data compression link collection

Adaptive Huffman Coding

Traditional Huffman Coding uses a static dictionary, which means each item in the file is encoded the same way. Typical implementations send the encoding table to the decoder as part of the encoded file. Adaptive Huffman coding modifies the table as characters are encoded, which allows the encoder to adapt to changing conditions in the input data. Adaptive decoders don’t need a copy of the table when decoding, they start with a fixed decoding table and update the table as characters are read in.

Adaptive Huffman Compression

C# implementation of adaptive Huffman coding. Implements both the FGK and Vitter algorithm variations. Compression provided through two public classes, AdaptiveHuffmanProvider and AdaptiveHuffmanStream. Good compression ratios for text-based data

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Posted in April 25th, 2004

A Memory-Efficient Huffman Adaptive Coding Algorithm for Very Large Sets of Symbols

This paper describes an adaptive Huffman scheme that is designed to work with large numbers of symbols - at least that’s what the abstract says. The web page indicates that there are executables in the archive, but all I see is a Word document.


Posted in March 10th, 2003

David’ Scott’s Bijectified Vitter Adaptive Compression

David Scott presents an implementation of Vitter’s dynamic Huffman compressor, adapted so that it is bijective. Don’t know what bijective means? Check out David’s home page for more details.


Posted in December 9th, 2002

Design and Analysis of Dynamic Huffman Codes

J. S. Vitter. “Design and Analysis of Dynamic Huffman Codes,” Journal of the ACM, 34(4), October 1987, 825-845. Full paper in PDF and Postscript format.

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Posted in April 7th, 2002

ALGORITHM 673 Dynamic Huffman Coding

Jeff Vitter’s Pascal implementation of his Adaptive Huffman algorithm. Naturally, this ACM submission is documented in a somewhat academic fashion.

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Posted in April 7th, 2002

Video and Audio Compression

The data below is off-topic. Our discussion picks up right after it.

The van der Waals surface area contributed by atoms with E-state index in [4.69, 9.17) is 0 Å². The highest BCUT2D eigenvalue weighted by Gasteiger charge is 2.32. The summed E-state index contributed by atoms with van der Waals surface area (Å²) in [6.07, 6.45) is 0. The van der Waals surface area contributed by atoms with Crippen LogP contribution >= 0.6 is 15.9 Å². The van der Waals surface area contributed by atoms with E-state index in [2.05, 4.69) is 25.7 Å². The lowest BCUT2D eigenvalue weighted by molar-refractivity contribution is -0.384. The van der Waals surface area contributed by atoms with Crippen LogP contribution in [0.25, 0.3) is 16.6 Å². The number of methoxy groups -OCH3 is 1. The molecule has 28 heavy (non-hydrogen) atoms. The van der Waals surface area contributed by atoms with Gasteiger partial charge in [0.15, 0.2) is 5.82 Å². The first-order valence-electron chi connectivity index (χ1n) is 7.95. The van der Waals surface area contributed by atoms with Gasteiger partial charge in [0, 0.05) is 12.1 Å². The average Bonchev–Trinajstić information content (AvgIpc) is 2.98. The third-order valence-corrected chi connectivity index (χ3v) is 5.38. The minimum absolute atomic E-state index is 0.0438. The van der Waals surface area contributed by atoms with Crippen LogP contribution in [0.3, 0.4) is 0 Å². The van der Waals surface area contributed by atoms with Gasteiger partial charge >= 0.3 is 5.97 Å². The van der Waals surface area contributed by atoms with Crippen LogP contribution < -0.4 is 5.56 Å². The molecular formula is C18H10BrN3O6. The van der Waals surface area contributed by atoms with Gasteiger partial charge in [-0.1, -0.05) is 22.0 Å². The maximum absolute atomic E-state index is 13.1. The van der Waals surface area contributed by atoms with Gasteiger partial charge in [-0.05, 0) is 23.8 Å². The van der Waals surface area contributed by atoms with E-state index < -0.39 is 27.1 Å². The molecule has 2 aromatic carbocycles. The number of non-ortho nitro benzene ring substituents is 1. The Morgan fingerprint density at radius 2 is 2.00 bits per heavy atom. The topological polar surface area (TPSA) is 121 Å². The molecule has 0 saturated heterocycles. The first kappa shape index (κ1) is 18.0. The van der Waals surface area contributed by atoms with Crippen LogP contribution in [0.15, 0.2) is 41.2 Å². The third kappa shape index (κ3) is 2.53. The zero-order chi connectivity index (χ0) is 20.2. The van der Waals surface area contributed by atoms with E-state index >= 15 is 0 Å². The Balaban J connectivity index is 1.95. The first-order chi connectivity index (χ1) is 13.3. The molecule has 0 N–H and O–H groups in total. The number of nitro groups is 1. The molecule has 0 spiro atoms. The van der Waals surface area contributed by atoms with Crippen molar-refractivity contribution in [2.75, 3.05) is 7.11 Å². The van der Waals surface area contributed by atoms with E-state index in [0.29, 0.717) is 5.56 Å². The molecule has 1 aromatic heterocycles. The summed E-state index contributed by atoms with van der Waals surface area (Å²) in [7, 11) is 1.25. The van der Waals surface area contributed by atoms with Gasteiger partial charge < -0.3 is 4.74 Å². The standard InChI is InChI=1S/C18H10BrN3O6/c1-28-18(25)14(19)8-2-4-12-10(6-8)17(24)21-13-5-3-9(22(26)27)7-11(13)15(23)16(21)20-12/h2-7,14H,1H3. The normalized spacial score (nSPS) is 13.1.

Class notes on lossless compression algorithms. Quick info on Huffman, Adaptive Huffman, and LZW.

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Posted in February 26th, 2002

David’s Compression Page

This page has a some Huffman compression code that has been adapted to implement a unique property that author refers to as one to one compression. In a nutshell, this property means that for any file X, F( F’( X ) ) == X. (F is either the compressor or decompressor, and F’ is its opposite number.)This is definitely not the case for most conventional compression algorithms.

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Posted in December 17th, 1999

Adaptive Huffman Encoding

A library to perform adpative Huffman coding as described by Knuth in J. Alg. Nice clean looking C source code.

This link continues to be one of the most popular links at Reader Karl M. had this comment about the page: The program has a few problems converting from one-based to zero-based arrays. The code for incorporating the last symbol grabs an extra input bit, but since this is usually the EOT symbol, the bug doesn’t always cause problems..

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Posted in December 16th, 1999

Charles Bloom’s Adaptive Huffman Program

This is a fairly small C program that was developed on the Amiga.

Note: I’m not sure why, but this page gets a very high number of ratings, nearly all very favorable, although Kate W. did claim: Parts missing from the source code, can’t build.

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Posted in December 16th, 1999

Adaptive Huffman Coding

A nice description of Adaptive Huffman Coding, as seen through a couple of different algorithms. I believe this is part of a survey paper by Debra A. Lelewer and Daniel S. Hirschberg.

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Posted in November 10th, 1999

Statistical Coders

A group of statistical coders from Charles Bloom. This includes several different entropy encoders, including Huffman, Adaptive Huffman, CACM Arithmetic coding, and a Skew Coder.

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Posted in November 6th, 1999

The Lossless Compression (Squeeze) Page

This page is designed made to teach people about Lossless compression algorithms through the use of text graphics and Java Applets! Dominik Szopa has created pages that demonstrate Huffman, Adaptive Huffman, and LZW compression.

DCL reader SF has this to say: While the site itself is rather quick, it’s disorganized…the Java applets really don’t show what’s going on at all. They show only the external effects…This site has definate potential, and I do recommend people see it. However, it’s also got a ways to go yet. .

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Posted in December 24th, 1998